More information

POST AND FRAME STRUCTURES (Pole Barns)

POST AND FRAME STRUCTURES (Pole Barns) POST AND FRAME STRUCTURES (Pole Barns) Post and frame structures. The following requirements serve as minimum standards for post and frame structures within all of the following structural limitations:

More information

Statement of Special Inspections, 2013 CBC

Statement of Special Inspections, 2013 CBC BUILDING AND SAFETY DEPARTMENT Statement of Special Inspections, 2013 CBC PROJECT ADDRESS PERMIT NUMBER # Description of Work: This Statement of Special Inspections is submitted in fulfillment of the requirements

More information

THEORETICAL SUBJECTS for the graduating examination - Civil Engineering specialization (ICE) Discipline: FOUNDATIONS

THEORETICAL SUBJECTS for the graduating examination - Civil Engineering specialization (ICE) Discipline: FOUNDATIONS THEORETICAL SUBJECTS for the graduating examination - Civil Engineering specialization (ICE) Discipline: FOUNDATIONS 1. Foundations with plain concrete block and reinforced concrete pillow. Design prescriptions.

More information

High Strain Dynamic Load Testing of Drilled Shafts

High Strain Dynamic Load Testing of Drilled Shafts Supplemental Technical Specification for High Strain Dynamic Load Testing of Drilled Shafts SCDOT Designation: SC-M-712 (9/15) September 3, 2015 1.0 GENERAL This work shall consist of performing high-strain

More information

SUPPLEMENTAL TECHNICAL SPECIFICATIONS BI-DIRECTIONAL STATIC LOAD TESTING OF DRILLED SHAFTS

SUPPLEMENTAL TECHNICAL SPECIFICATIONS BI-DIRECTIONAL STATIC LOAD TESTING OF DRILLED SHAFTS July 14, 2015 1.0 GENERAL BI-DIRECTIONAL STATIC LOAD TESTING OF DRILLED SHAFTS This work shall consist of furnishing all materials, equipment, labor, and incidentals necessary for conducting bi-directional

More information

Design of Reinforced Concrete Structures Prof. N. Dhang Department of Civil Engineering Indian Institute of Technology Kharagpur

Design of Reinforced Concrete Structures Prof. N. Dhang Department of Civil Engineering Indian Institute of Technology Kharagpur Design of Reinforced Concrete Structures Prof. N. Dhang Department of Civil Engineering Indian Institute of Technology Kharagpur Lecture - 24 Design of Footings Part I Well so far done up to design of

More information

A Solid Foundation Solution for Homeowners. from. Our products are made with 90% Recycled Material Down. Right. Solid. GREEN.

A Solid Foundation Solution for Homeowners. from. Our products are made with 90% Recycled Material Down. Right. Solid. GREEN. A Solid Foundation Solution for Homeowners from Our products are made with 90% Recycled Material Down. Right. Solid. GREEN. Stop the damaging effects of foundation settling... Sinking foundations, cracked

More information

CH. 2 LOADS ON BUILDINGS

CH. 2 LOADS ON BUILDINGS CH. 2 LOADS ON BUILDINGS GRAVITY LOADS Dead loads Vertical loads due to weight of building and any permanent equipment Dead loads of structural elements cannot be readily determined b/c weight depends

More information

Chapter 3 Pre-Installation, Foundations and Piers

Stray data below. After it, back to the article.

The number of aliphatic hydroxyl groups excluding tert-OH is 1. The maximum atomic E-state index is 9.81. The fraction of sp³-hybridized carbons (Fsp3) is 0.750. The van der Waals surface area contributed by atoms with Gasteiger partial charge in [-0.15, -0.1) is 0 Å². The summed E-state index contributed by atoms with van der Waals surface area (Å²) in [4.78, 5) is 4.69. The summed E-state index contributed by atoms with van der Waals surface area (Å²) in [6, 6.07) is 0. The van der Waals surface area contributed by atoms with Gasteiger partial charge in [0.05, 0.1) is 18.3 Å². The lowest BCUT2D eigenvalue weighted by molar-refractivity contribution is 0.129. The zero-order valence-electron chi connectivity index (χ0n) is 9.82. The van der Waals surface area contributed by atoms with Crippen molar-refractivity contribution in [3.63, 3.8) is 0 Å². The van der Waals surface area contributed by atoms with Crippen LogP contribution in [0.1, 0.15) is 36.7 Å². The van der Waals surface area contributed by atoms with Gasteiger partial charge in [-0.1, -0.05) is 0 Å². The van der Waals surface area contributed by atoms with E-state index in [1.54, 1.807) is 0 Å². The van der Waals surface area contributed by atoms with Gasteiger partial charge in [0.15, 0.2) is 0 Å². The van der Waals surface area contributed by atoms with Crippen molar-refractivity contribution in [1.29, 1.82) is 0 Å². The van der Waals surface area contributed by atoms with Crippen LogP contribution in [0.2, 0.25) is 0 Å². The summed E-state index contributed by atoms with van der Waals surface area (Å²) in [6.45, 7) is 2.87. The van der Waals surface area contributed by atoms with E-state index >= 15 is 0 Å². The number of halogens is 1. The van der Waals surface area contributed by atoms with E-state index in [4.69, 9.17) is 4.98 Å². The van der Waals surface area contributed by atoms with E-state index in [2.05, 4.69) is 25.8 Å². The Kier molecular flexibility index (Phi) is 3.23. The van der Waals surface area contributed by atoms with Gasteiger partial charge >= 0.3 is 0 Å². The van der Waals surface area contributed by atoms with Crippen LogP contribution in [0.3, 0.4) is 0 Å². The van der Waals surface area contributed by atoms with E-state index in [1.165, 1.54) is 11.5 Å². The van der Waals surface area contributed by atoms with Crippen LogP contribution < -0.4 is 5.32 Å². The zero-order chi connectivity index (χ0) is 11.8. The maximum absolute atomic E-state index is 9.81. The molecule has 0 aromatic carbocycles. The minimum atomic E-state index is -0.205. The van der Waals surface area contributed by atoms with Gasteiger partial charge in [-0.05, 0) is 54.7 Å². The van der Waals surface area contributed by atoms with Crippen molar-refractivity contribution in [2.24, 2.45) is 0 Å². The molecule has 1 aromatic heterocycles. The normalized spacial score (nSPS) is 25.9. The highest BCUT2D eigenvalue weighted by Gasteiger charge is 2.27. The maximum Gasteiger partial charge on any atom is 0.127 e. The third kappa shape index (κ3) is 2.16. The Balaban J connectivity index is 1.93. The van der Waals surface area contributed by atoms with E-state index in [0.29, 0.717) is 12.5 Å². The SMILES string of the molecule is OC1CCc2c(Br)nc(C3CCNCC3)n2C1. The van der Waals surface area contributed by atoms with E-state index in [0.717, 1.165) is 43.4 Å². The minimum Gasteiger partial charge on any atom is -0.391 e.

Chapter 3 Pre-Installation, Foundations and Piers Chapter 3 Pre-Installation, Foundations and Piers 3-1 Pre-Installation Establishes the minimum requirements for the siting, design, materials, access, and installation of manufactured dwellings, accessory

More information

Draft Table of Contents. Building Code Requirements for Structural Concrete and Commentary ACI 318-14

Draft Table of Contents. Building Code Requirements for Structural Concrete and Commentary ACI 318-14 Draft Table of Contents Building Code Requirements for Structural Concrete and Commentary ACI 318-14 BUILDING CODE REQUIREMENTS FOR STRUCTURAL CONCRETE (ACI 318 14) Chapter 1 General 1.1 Scope of ACI 318

More information

DESIGN OF STRUCTURES. Engr. Faizan Tahir

DESIGN OF STRUCTURES. Engr. Faizan Tahir DESIGN OF STRUCTURES Engr. Faizan Tahir RETAINING WALLS Function of retaining wall Retaining walls are used to hold back masses of earth or other loose material where conditions make it impossible to let

More information

The Design of Reinforced Concrete Slabs

The Design of Reinforced Concrete Slabs EGN-5439 The Design of Tall Buildings Lecture #14 The Design of Reinforced Concrete Slabs Via the Direct Method as per ACI 318-05 L. A. Prieto-Portar - 2008 Reinforced concrete floor systems provide an

More information

DESIGN OF SLABS. Department of Structures and Materials Engineering Faculty of Civil and Environmental Engineering University Tun Hussein Onn Malaysia

DESIGN OF SLABS. Department of Structures and Materials Engineering Faculty of Civil and Environmental Engineering University Tun Hussein Onn Malaysia DESIGN OF SLABS Department of Structures and Materials Engineering Faculty of Civil and Environmental Engineering University Tun Hussein Onn Malaysia Introduction Types of Slab Slabs are plate elements

More information

Strength of Materials

Strength of Materials FE Review Strength of Materials Problem Statements Copyright 2008 C. F. Zorowski NC State E490 Mechanics of Solids 110 KN 90 KN 13.5 KN A 3 = 4.5x10-3 m 2 A 2 = 2x10-3 m 2 A 1 = 5x10-4 m 2 1. A circular

More information

Detailing of Reinforcment in Concrete Structures

Detailing of Reinforcment in Concrete Structures Chapter 8 Detailing of Reinforcment in Concrete Structures 8.1 Scope Provisions of Sec. 8.1 and 8.2 of Chapter 8 shall apply for detailing of reinforcement in reinforced concrete members, in general. For

More information

N o. 10. g e o p i e r f o u n d a t i o n c o i n c. t e c h n i c a l b u l l e t i n

N o. 10. g e o p i e r f o u n d a t i o n c o i n c. t e c h n i c a l b u l l e t i n g e o p i e r f o u n d a t i o n c o i n c t e c h n i c a l b u l l e t i n N o. 10 S T R U C T U R A L D E S I G N C O N S I D E R A T I O N S F O R U N I F O R M L Y - L O A D E D F L O O R S L A B

More information